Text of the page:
What mattered about domestic policy was its political impact. Nixon’s grand objective, realignment, required more than moral and racial appeals. Blue-collar workers wanted workplace protections and more generous retirement benefits; Nixon gave them both. Though he privately regarded environmentalism as a radical stalking horse, he coopted the public’s growing anxiety over pollution with measures like the 1970 Environmental Protection Act. Free-market orthodoxy never stood between him and votes. In August 1971, anxious to address the trade deficit and inflation before an election year, he ended the direct convertibility of the dollar to gold, decreed a surcharge on imports, and imposed a temporary freeze on wages, profits, and prices. Hotel managers who wanted to change their pay-toilet locks from a dime to a quarter were told to wait. “The conservatives got the rhetoric and the liberals got the government,” complained Howard Phillips, a budget hawk who walked out of the Republican Party in 1974. Far from dismantling the Great Society, Nixon had expanded it. Allocations for social spending were 60 percent higher in Nixon’s last fiscal year than in Johnson’s.
If spending generates votes, so does anger. But after the polls close, anger is best reduced to a low simmer. As president, Nixon avoided overt demagoguery. He wanted to be like Dwight Eisenhower or Charles de Gaulle, not George Wallace. Let someone else confront the hecklers. He would content himself with nods to God and country. He wore a flag lapel pin, appeared with Billy Graham, tut-tutted New York State’s liberal abortion law, and attended Sunday services in the East Room with a carefully selected mix of VIPs and POW wives. Colson invited Evangelical leaders to the White House, showed them around the West Wing, then casually suggested that they drop by the Oval Office. Nixon reeled them in with a few well-rehearsed words and a pair of gold-plated presidential cuff links. They practically bowed on the way out.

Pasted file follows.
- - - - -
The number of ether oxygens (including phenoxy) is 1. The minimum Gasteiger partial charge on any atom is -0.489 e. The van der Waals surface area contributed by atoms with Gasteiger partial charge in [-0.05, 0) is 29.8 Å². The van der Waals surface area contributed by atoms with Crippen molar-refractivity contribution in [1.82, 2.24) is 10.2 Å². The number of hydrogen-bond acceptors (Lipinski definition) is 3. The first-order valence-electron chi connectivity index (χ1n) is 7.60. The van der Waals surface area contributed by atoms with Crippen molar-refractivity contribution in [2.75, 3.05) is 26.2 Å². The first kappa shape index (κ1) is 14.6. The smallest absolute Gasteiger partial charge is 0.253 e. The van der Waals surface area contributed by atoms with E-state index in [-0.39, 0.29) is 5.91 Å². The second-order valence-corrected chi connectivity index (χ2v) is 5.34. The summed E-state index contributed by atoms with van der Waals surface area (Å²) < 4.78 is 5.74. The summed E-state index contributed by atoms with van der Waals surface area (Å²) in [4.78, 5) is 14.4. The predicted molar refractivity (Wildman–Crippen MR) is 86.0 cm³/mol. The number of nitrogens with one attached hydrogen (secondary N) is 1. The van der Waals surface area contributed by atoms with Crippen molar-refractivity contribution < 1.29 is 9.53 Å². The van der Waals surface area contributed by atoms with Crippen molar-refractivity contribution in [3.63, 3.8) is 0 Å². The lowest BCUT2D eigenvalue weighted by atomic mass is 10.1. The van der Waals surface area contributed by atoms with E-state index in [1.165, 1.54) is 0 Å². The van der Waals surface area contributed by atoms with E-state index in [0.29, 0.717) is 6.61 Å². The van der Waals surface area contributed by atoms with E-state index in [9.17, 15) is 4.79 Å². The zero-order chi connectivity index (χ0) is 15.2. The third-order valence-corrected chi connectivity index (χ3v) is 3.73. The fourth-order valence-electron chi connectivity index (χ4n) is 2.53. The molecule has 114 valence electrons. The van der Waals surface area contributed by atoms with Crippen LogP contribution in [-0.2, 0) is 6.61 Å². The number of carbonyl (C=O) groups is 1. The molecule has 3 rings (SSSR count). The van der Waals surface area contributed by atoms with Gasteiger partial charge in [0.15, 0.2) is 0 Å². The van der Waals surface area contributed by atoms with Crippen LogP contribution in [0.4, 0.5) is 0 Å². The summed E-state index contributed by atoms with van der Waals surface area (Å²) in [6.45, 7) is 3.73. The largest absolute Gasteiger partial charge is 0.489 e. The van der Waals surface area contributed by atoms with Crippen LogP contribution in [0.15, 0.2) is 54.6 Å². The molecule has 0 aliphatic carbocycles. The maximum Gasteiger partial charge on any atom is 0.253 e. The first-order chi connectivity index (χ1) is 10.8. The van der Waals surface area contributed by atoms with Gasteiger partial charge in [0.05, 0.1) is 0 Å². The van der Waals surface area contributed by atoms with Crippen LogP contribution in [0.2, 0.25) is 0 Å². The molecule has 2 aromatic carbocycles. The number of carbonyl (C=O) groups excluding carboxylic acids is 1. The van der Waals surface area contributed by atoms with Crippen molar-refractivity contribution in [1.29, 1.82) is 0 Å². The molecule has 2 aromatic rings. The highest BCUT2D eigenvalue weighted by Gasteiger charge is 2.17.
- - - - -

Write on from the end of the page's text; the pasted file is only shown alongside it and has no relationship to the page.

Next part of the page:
Nixon landed bigger fish on the presidential yacht, over chateaubriand and vintage Bordeaux in the main salon. Briefed by Colson, he made sure to display his knowledge of the religious issues that concerned his guest. At intervals Nixon would interrupt the conversation to say, “Chuck, I want this done. This man is right. You order the attorney general to take care of that tomorrow morning.” It was not all an act. “The president meant what he said, and we even thought some of the things might be accomplished,” Colson allowed. “But what ever else happened, that religious leader was convinced that Richard Nixon was on his side.” Politics, Colson saw, was about how “people in power use power to keep themselves in power.” Sympathetic or not, politicians worked special-interest groups for everything they could get. Nixon simply worked harder than the rest.
He also worked more subtly. He exploited “the Social Issue”—street crime, race riots, defiant kids, and permissiveness—through deft gestures. He even ordered the removal of Portnoy’s Complaint, Philip Roth’s comedic novel of sexual obsession, from the White House library and then leaked the news that he had done so. But he mostly refrained from overt attacks on welfare queens and newsroom lefties. That was why the tapes were so scurrilous: Nixon was venting in private what he could not express in public. He was letting his hair down with the boys—only the boys, Nixon’s prejudices fully extending to women. Kissinger went so far as to call the White House atmosphere “slightly homosexual,” though intensely homosocial would be more accurate. Yet Nixon supported the ERA and sought a conservative female Supreme Court nominee, rubbing his hands over the prospect of Senate liberals taking their law-and-order pill with a sugar-coating of feminism. He really was Tricky Dick.